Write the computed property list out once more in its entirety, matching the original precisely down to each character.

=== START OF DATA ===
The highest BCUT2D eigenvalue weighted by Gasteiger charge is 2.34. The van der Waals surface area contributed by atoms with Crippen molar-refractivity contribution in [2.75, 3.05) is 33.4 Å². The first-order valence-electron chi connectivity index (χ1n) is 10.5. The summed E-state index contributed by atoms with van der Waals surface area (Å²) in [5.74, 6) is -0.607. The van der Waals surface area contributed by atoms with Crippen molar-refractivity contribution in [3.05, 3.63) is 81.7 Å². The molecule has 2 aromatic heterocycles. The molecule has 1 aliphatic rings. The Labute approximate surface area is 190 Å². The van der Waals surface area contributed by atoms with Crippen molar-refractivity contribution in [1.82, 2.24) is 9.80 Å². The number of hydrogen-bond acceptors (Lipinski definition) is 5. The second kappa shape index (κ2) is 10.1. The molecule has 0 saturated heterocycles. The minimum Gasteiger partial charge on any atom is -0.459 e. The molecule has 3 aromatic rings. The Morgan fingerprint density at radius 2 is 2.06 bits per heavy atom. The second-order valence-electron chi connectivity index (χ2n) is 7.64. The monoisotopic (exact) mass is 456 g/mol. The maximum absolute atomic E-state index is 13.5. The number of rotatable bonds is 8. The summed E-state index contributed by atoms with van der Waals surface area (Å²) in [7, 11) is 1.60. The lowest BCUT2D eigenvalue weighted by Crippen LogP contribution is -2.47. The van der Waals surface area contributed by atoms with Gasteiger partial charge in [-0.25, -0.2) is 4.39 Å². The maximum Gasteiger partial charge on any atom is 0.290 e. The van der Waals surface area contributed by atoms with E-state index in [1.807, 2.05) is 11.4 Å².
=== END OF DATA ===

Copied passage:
The highest BCUT2D eigenvalue weighted by Gasteiger charge is 2.34. The van der Waals surface area contributed by atoms with Crippen molar-refractivity contribution in [2.75, 3.05) is 33.4 Å². The first-order valence-electron chi connectivity index (χ1n) is 10.5. The summed E-state index contributed by atoms with van der Waals surface area (Å²) in [5.74, 6) is -0.607. The van der Waals surface area contributed by atoms with Crippen molar-refractivity contribution in [3.05, 3.63) is 81.7 Å². The molecule has 2 aromatic heterocycles. The molecule has 1 aliphatic rings. The Labute approximate surface area is 190 Å². The van der Waals surface area contributed by atoms with Crippen molar-refractivity contribution in [1.82, 2.24) is 9.80 Å². The number of hydrogen-bond acceptors (Lipinski definition) is 5. The second kappa shape index (κ2) is 10.1. The molecule has 0 saturated heterocycles. The minimum Gasteiger partial charge on any atom is -0.459 e. The molecule has 3 aromatic rings. The Morgan fingerprint density at radius 2 is 2.06 bits per heavy atom. The second-order valence-electron chi connectivity index (χ2n) is 7.64. The monoisotopic (exact) mass is 456 g/mol. The maximum absolute atomic E-state index is 13.5. The number of rotatable bonds is 8. The summed E-state index contributed by atoms with van der Waals surface area (Å²) in [7, 11) is 1.60. The lowest BCUT2D eigenvalue weighted by Crippen LogP contribution is -2.47. The van der Waals surface area contributed by atoms with Gasteiger partial charge in [-0.25, -0.2) is 4.39 Å². The maximum Gasteiger partial charge on any atom is 0.290 e. The van der Waals surface area contributed by atoms with E-state index in [1.807, 2.05) is 11.4 Å².